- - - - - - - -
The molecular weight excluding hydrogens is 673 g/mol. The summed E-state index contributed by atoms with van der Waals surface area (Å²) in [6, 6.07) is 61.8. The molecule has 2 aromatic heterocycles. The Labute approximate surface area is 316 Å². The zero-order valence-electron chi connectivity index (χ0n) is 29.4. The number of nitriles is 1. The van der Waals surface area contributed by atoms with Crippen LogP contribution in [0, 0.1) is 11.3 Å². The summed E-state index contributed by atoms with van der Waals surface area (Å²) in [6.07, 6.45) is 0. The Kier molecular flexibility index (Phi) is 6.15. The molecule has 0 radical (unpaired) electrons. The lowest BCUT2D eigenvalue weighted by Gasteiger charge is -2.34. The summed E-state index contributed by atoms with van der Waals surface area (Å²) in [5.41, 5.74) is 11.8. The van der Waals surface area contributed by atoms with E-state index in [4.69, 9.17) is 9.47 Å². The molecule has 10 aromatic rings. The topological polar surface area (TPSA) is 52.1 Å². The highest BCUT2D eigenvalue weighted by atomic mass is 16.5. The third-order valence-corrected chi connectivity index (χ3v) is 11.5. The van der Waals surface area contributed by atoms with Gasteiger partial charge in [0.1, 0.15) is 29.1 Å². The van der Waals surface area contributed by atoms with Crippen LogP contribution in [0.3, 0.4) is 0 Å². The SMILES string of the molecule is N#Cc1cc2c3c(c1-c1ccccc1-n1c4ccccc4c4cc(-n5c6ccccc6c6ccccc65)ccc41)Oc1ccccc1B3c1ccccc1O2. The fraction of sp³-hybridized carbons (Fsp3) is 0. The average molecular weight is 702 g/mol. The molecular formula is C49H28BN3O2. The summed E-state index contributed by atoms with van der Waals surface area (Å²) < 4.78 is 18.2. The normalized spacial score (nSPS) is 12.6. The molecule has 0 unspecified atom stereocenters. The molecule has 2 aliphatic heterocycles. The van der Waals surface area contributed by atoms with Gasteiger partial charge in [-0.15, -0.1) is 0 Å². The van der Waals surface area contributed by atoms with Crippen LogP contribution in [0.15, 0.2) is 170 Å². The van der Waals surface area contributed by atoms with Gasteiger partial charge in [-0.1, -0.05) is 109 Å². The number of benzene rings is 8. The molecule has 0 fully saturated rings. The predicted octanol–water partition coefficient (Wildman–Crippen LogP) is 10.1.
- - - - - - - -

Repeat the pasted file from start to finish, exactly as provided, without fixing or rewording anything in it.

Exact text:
The molecular weight excluding hydrogens is 673 g/mol. The summed E-state index contributed by atoms with van der Waals surface area (Å²) in [6, 6.07) is 61.8. The molecule has 2 aromatic heterocycles. The Labute approximate surface area is 316 Å². The zero-order valence-electron chi connectivity index (χ0n) is 29.4. The number of nitriles is 1. The van der Waals surface area contributed by atoms with Crippen LogP contribution in [0, 0.1) is 11.3 Å². The summed E-state index contributed by atoms with van der Waals surface area (Å²) in [6.07, 6.45) is 0. The Kier molecular flexibility index (Phi) is 6.15. The molecule has 0 radical (unpaired) electrons. The lowest BCUT2D eigenvalue weighted by Gasteiger charge is -2.34. The summed E-state index contributed by atoms with van der Waals surface area (Å²) in [5.41, 5.74) is 11.8. The van der Waals surface area contributed by atoms with E-state index in [4.69, 9.17) is 9.47 Å². The molecule has 10 aromatic rings. The topological polar surface area (TPSA) is 52.1 Å². The highest BCUT2D eigenvalue weighted by atomic mass is 16.5. The third-order valence-corrected chi connectivity index (χ3v) is 11.5. The van der Waals surface area contributed by atoms with Gasteiger partial charge in [0.1, 0.15) is 29.1 Å². The van der Waals surface area contributed by atoms with Crippen LogP contribution in [0.3, 0.4) is 0 Å². The SMILES string of the molecule is N#Cc1cc2c3c(c1-c1ccccc1-n1c4ccccc4c4cc(-n5c6ccccc6c6ccccc65)ccc41)Oc1ccccc1B3c1ccccc1O2. The fraction of sp³-hybridized carbons (Fsp3) is 0. The average molecular weight is 702 g/mol. The molecular formula is C49H28BN3O2. The summed E-state index contributed by atoms with van der Waals surface area (Å²) < 4.78 is 18.2. The normalized spacial score (nSPS) is 12.6. The molecule has 0 unspecified atom stereocenters. The molecule has 2 aliphatic heterocycles. The van der Waals surface area contributed by atoms with Gasteiger partial charge in [-0.15, -0.1) is 0 Å². The van der Waals surface area contributed by atoms with Crippen LogP contribution in [0.15, 0.2) is 170 Å². The van der Waals surface area contributed by atoms with Gasteiger partial charge in [-0.1, -0.05) is 109 Å². The number of benzene rings is 8. The molecule has 0 fully saturated rings. The predicted octanol–water partition coefficient (Wildman–Crippen LogP) is 10.1.